Jasper’s 21-year-old mother Nikki Warner had given the couple temporary custody last summer – at the end of July – while she was homeless and looked for work out of state.
Warner, who lived in the Vancouver area, and Danny Wing were loosely related in a foster family scenario although they’d only recently met each other.
The married couple had three children of their own.
Both lawyers told the judge they did not believe the Wings set out to kill Jasper or intended for him to die.
It started on the return home from a beach trip to Oregon, Halstead said.
Brenda Wing told her husband Jasper had placed his hands over Danny Jr.’s mouth, he said, noting that turned out to be a lie.
“This set off Danny, he struck Jasper quite a few times in the back of the van as they left,” Halstead said.
The beating left the little boy with injuries to his lip and nose, according to Halstead.
The senior deputy prosecutor went on to describe the Wings as heavy heroin users without a stable home, moving from hotel to hotel.
“One of the ways the Wings decided to treat the bruises was to put hot wash cloths on them,” he said. “We all know people on drugs don’t always think rationally.”
Then they spent hours blowing a hair dryer onto the bruises, causing a massive burn one-third the length of Jasper’s upper thigh, he said.
Danny pulled the scab off, Jasper at this time was crawling around in diapers; he contracted MRSA, Halstead said.
The little boy was being hit and conditioned until he would say someone else had been harming him, he said.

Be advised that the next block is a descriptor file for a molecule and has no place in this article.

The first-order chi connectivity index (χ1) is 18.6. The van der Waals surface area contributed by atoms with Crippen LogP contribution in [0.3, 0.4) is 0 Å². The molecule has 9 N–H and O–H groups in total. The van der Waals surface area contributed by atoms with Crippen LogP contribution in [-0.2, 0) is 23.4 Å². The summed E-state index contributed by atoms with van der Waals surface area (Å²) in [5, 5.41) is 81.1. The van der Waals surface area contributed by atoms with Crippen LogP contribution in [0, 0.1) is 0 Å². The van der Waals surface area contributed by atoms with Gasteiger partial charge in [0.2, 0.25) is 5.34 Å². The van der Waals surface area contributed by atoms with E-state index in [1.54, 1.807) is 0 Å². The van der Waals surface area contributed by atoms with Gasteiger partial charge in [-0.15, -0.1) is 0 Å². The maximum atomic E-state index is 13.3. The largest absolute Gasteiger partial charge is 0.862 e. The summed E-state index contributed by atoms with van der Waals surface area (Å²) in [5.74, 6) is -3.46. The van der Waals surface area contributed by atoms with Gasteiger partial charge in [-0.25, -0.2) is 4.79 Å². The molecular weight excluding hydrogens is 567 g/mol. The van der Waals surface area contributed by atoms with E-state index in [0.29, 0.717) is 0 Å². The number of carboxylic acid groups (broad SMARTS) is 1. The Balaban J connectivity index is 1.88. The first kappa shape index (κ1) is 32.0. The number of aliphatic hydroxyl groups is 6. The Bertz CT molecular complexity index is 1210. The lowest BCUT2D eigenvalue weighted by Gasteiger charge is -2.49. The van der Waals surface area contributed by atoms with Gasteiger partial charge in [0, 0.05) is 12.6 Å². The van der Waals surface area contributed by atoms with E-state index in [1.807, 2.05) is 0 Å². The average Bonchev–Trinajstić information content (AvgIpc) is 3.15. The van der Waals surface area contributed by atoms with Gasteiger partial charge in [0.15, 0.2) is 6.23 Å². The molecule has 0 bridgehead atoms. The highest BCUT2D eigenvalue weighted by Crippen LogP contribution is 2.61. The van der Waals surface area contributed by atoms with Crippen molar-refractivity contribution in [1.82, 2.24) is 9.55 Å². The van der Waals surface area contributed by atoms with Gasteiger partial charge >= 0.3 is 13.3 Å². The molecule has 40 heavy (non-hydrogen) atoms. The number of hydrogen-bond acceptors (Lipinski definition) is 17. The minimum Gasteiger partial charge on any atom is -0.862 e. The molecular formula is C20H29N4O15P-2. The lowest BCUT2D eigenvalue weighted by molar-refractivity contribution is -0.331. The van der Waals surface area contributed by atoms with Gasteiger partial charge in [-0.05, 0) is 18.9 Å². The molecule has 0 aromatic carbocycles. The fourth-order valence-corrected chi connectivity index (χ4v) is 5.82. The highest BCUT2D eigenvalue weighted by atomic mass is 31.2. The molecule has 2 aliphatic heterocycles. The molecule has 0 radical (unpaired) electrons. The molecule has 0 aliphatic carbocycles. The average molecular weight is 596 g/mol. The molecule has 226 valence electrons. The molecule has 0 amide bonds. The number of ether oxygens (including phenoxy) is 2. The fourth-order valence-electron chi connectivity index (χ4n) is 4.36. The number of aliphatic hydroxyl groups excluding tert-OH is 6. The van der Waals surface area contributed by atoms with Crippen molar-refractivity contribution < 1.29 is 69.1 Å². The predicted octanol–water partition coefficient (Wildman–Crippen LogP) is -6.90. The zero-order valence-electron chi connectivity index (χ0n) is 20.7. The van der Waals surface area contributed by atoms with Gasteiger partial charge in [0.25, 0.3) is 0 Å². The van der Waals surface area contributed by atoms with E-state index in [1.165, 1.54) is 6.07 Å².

“We know now one of the reasons they did not seek help is they’d had prior contact with CPS,” Halstead said. “They didn’t want CPS coming to see the kids.”
Defense attorney Pascoe spoke of a glowing report from CPS about the family, “I think it was July 1,” he said.
He spoke of the Wings love for their children and the “Cinderella affect”.
They should have given Jasper back to his mother, or taken him to the hospital, or accepted help that was offered, Pascoe said. But they didn’t.
“At the root was fear of separation from their own children,” he said.
Halstead told the judge that Jasper’s mother and the Wings had actually written out an agreement, that included that she could visit her son whenever she wanted.
“Nikki had her own personal issues she was taking care of,” he said.
She tried to see Jasper during this time, he said.
“Every time, she was denied,” he said. “She didn’t understand why.”
“Come to find out, of course, her son was slowly dying at the hands of the Wings,” he said. “She never saw her son again.”
Eventually the couple moved to the house in Vader, about two weeks before Jasper’s death, according to Halstead.
He continued to recite what the investigation and interviews revealed.
“They put makeup on him so they could go out in public,” he said.
In the end, the toddler was not eating, not drinking, was basically non-responsive and having seizures, he said.
The last week of his life he lay on the floor in a blanket, and they would periodically check on him to make sure he was still alive, Halstead said.